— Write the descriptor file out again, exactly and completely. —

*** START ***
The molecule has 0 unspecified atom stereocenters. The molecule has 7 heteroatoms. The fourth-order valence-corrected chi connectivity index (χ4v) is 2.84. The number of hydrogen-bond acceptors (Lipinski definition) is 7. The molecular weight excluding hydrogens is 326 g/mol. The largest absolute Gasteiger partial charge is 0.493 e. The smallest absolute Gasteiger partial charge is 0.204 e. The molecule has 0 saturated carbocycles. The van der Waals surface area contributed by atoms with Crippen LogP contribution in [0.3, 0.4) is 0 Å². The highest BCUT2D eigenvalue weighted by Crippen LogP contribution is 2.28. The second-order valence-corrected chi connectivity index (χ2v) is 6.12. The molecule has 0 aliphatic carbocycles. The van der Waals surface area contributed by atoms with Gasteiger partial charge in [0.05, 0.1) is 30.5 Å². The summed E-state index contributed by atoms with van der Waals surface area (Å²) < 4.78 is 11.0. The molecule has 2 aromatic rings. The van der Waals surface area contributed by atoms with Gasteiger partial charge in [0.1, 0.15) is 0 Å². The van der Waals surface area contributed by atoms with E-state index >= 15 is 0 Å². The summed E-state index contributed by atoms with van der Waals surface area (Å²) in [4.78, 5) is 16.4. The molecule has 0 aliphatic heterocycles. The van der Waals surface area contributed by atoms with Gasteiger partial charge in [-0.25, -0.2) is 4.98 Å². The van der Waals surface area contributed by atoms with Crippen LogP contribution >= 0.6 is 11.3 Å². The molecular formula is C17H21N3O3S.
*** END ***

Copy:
The molecule has 0 unspecified atom stereocenters. The molecule has 7 heteroatoms. The fourth-order valence-corrected chi connectivity index (χ4v) is 2.84. The number of hydrogen-bond acceptors (Lipinski definition) is 7. The molecular weight excluding hydrogens is 326 g/mol. The largest absolute Gasteiger partial charge is 0.493 e. The smallest absolute Gasteiger partial charge is 0.204 e. The molecule has 0 saturated carbocycles. The van der Waals surface area contributed by atoms with Crippen LogP contribution in [0.3, 0.4) is 0 Å². The highest BCUT2D eigenvalue weighted by Crippen LogP contribution is 2.28. The second-order valence-corrected chi connectivity index (χ2v) is 6.12. The molecule has 0 aliphatic carbocycles. The van der Waals surface area contributed by atoms with Gasteiger partial charge in [0.05, 0.1) is 30.5 Å². The summed E-state index contributed by atoms with van der Waals surface area (Å²) < 4.78 is 11.0. The molecule has 2 aromatic rings. The van der Waals surface area contributed by atoms with Gasteiger partial charge in [0.1, 0.15) is 0 Å². The van der Waals surface area contributed by atoms with E-state index >= 15 is 0 Å². The summed E-state index contributed by atoms with van der Waals surface area (Å²) in [4.78, 5) is 16.4. The molecule has 0 aliphatic heterocycles. The van der Waals surface area contributed by atoms with Gasteiger partial charge in [-0.25, -0.2) is 4.98 Å². The van der Waals surface area contributed by atoms with Crippen LogP contribution >= 0.6 is 11.3 Å². The molecular formula is C17H21N3O3S.